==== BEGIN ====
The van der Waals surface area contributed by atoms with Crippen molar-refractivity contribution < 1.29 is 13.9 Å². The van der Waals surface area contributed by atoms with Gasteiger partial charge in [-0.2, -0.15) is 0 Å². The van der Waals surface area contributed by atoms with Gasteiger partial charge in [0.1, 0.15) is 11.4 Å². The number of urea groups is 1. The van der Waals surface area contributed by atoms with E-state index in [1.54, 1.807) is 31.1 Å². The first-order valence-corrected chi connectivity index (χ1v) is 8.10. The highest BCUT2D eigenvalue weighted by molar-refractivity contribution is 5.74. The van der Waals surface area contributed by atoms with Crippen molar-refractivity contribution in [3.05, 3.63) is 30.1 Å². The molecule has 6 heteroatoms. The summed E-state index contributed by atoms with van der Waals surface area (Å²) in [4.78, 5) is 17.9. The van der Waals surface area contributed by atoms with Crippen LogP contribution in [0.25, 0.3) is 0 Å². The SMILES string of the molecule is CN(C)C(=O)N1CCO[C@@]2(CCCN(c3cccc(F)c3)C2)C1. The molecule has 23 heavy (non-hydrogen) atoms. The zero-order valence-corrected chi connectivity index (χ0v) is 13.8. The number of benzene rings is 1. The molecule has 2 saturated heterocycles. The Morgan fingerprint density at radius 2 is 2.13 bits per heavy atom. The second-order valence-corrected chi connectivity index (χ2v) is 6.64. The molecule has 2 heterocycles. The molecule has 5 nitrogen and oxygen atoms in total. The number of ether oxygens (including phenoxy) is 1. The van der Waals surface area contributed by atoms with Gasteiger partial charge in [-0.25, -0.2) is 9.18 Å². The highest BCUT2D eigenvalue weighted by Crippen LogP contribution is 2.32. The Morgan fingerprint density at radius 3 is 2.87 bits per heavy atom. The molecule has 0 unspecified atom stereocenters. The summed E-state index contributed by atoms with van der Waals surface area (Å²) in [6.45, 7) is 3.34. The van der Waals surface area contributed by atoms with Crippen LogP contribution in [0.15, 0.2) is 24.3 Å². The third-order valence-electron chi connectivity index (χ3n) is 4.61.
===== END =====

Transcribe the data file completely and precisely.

The van der Waals surface area contributed by atoms with Crippen molar-refractivity contribution < 1.29 is 13.9 Å². The van der Waals surface area contributed by atoms with Gasteiger partial charge in [-0.2, -0.15) is 0 Å². The van der Waals surface area contributed by atoms with Gasteiger partial charge in [0.1, 0.15) is 11.4 Å². The number of urea groups is 1. The van der Waals surface area contributed by atoms with E-state index in [1.54, 1.807) is 31.1 Å². The first-order valence-corrected chi connectivity index (χ1v) is 8.10. The highest BCUT2D eigenvalue weighted by molar-refractivity contribution is 5.74. The van der Waals surface area contributed by atoms with Crippen molar-refractivity contribution in [3.05, 3.63) is 30.1 Å². The molecule has 6 heteroatoms. The summed E-state index contributed by atoms with van der Waals surface area (Å²) in [4.78, 5) is 17.9. The van der Waals surface area contributed by atoms with Crippen LogP contribution in [0.25, 0.3) is 0 Å². The SMILES string of the molecule is CN(C)C(=O)N1CCO[C@@]2(CCCN(c3cccc(F)c3)C2)C1. The molecule has 23 heavy (non-hydrogen) atoms. The zero-order valence-corrected chi connectivity index (χ0v) is 13.8. The number of benzene rings is 1. The molecule has 2 saturated heterocycles. The Morgan fingerprint density at radius 2 is 2.13 bits per heavy atom. The second-order valence-corrected chi connectivity index (χ2v) is 6.64. The molecule has 2 heterocycles. The molecule has 5 nitrogen and oxygen atoms in total. The number of ether oxygens (including phenoxy) is 1. The van der Waals surface area contributed by atoms with Gasteiger partial charge in [-0.25, -0.2) is 9.18 Å². The highest BCUT2D eigenvalue weighted by Crippen LogP contribution is 2.32. The Morgan fingerprint density at radius 3 is 2.87 bits per heavy atom. The molecule has 0 unspecified atom stereocenters. The summed E-state index contributed by atoms with van der Waals surface area (Å²) in [6.45, 7) is 3.34. The van der Waals surface area contributed by atoms with Crippen LogP contribution in [0.15, 0.2) is 24.3 Å². The third-order valence-electron chi connectivity index (χ3n) is 4.61.